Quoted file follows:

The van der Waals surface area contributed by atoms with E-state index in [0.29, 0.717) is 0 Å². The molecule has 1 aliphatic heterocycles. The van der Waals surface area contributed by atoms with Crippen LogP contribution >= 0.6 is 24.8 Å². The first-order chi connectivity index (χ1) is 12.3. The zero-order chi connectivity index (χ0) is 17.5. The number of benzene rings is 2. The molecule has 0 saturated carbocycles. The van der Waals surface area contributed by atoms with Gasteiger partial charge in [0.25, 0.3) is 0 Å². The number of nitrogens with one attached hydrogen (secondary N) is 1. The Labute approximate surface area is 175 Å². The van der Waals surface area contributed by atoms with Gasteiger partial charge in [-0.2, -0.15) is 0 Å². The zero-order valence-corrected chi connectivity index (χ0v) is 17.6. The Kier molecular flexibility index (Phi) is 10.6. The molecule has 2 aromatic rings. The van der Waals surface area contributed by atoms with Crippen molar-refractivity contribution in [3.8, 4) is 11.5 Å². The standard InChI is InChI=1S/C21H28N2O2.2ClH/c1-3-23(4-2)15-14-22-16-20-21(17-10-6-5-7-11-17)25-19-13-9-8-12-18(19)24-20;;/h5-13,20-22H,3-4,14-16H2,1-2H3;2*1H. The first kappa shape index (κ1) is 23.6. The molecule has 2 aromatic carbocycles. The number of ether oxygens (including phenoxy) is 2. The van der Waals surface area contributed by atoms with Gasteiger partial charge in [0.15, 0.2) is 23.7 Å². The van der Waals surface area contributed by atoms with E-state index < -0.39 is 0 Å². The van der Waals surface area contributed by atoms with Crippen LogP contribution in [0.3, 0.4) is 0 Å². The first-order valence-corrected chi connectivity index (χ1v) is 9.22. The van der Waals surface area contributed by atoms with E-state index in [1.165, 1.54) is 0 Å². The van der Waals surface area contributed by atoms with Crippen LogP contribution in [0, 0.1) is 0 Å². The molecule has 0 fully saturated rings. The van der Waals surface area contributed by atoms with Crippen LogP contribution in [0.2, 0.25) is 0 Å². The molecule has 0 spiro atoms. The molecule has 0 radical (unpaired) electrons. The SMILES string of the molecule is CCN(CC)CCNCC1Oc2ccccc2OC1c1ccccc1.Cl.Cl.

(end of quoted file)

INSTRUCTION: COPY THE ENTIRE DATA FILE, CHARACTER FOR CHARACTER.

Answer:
The van der Waals surface area contributed by atoms with E-state index in [0.29, 0.717) is 0 Å². The molecule has 1 aliphatic heterocycles. The van der Waals surface area contributed by atoms with Crippen LogP contribution >= 0.6 is 24.8 Å². The first-order chi connectivity index (χ1) is 12.3. The zero-order chi connectivity index (χ0) is 17.5. The number of benzene rings is 2. The molecule has 0 saturated carbocycles. The van der Waals surface area contributed by atoms with Gasteiger partial charge in [0.25, 0.3) is 0 Å². The number of nitrogens with one attached hydrogen (secondary N) is 1. The Labute approximate surface area is 175 Å². The van der Waals surface area contributed by atoms with Gasteiger partial charge in [-0.2, -0.15) is 0 Å². The zero-order valence-corrected chi connectivity index (χ0v) is 17.6. The Kier molecular flexibility index (Phi) is 10.6. The molecule has 2 aromatic rings. The van der Waals surface area contributed by atoms with Crippen molar-refractivity contribution in [3.8, 4) is 11.5 Å². The standard InChI is InChI=1S/C21H28N2O2.2ClH/c1-3-23(4-2)15-14-22-16-20-21(17-10-6-5-7-11-17)25-19-13-9-8-12-18(19)24-20;;/h5-13,20-22H,3-4,14-16H2,1-2H3;2*1H. The first kappa shape index (κ1) is 23.6. The molecule has 2 aromatic carbocycles. The number of ether oxygens (including phenoxy) is 2. The van der Waals surface area contributed by atoms with Gasteiger partial charge in [0.15, 0.2) is 23.7 Å². The van der Waals surface area contributed by atoms with E-state index < -0.39 is 0 Å². The van der Waals surface area contributed by atoms with Crippen LogP contribution in [0.3, 0.4) is 0 Å². The first-order valence-corrected chi connectivity index (χ1v) is 9.22. The van der Waals surface area contributed by atoms with E-state index in [1.165, 1.54) is 0 Å². The van der Waals surface area contributed by atoms with Crippen LogP contribution in [0, 0.1) is 0 Å². The molecule has 0 fully saturated rings. The van der Waals surface area contributed by atoms with Crippen LogP contribution in [0.2, 0.25) is 0 Å². The molecule has 0 spiro atoms. The molecule has 0 radical (unpaired) electrons. The SMILES string of the molecule is CCN(CC)CCNCC1Oc2ccccc2OC1c1ccccc1.Cl.Cl.